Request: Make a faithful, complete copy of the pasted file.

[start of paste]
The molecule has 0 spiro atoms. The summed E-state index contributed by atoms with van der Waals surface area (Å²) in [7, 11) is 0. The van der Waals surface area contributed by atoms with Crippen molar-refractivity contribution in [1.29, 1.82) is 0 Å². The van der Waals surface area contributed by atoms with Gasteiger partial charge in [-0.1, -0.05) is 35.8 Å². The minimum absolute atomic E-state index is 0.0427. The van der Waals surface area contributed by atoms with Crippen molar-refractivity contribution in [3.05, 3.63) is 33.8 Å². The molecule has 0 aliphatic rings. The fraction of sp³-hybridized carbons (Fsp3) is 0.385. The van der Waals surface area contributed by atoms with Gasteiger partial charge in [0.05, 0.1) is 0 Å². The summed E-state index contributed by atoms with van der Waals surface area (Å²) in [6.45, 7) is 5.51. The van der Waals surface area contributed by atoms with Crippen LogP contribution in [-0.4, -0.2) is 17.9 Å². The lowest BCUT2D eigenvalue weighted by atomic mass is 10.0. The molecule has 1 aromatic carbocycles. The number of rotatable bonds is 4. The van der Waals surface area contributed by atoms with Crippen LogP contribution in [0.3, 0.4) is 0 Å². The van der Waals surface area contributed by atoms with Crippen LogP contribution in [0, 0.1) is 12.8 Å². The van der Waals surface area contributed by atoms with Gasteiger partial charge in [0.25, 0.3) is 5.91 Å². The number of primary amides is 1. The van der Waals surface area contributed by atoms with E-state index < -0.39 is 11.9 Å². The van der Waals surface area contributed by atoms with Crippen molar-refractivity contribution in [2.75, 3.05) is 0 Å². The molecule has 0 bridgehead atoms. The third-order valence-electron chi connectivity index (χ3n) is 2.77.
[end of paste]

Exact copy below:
The molecule has 0 spiro atoms. The summed E-state index contributed by atoms with van der Waals surface area (Å²) in [7, 11) is 0. The van der Waals surface area contributed by atoms with Crippen molar-refractivity contribution in [1.29, 1.82) is 0 Å². The van der Waals surface area contributed by atoms with Gasteiger partial charge in [-0.1, -0.05) is 35.8 Å². The minimum absolute atomic E-state index is 0.0427. The van der Waals surface area contributed by atoms with Crippen molar-refractivity contribution in [3.05, 3.63) is 33.8 Å². The molecule has 0 aliphatic rings. The fraction of sp³-hybridized carbons (Fsp3) is 0.385. The van der Waals surface area contributed by atoms with Gasteiger partial charge in [0.05, 0.1) is 0 Å². The summed E-state index contributed by atoms with van der Waals surface area (Å²) in [6.45, 7) is 5.51. The van der Waals surface area contributed by atoms with Crippen LogP contribution in [-0.4, -0.2) is 17.9 Å². The lowest BCUT2D eigenvalue weighted by atomic mass is 10.0. The molecule has 1 aromatic carbocycles. The number of rotatable bonds is 4. The van der Waals surface area contributed by atoms with Crippen LogP contribution in [0.3, 0.4) is 0 Å². The van der Waals surface area contributed by atoms with Crippen LogP contribution in [0, 0.1) is 12.8 Å². The van der Waals surface area contributed by atoms with Gasteiger partial charge in [0.25, 0.3) is 5.91 Å². The number of primary amides is 1. The van der Waals surface area contributed by atoms with E-state index < -0.39 is 11.9 Å². The van der Waals surface area contributed by atoms with Crippen molar-refractivity contribution in [2.75, 3.05) is 0 Å². The molecule has 0 bridgehead atoms. The third-order valence-electron chi connectivity index (χ3n) is 2.77.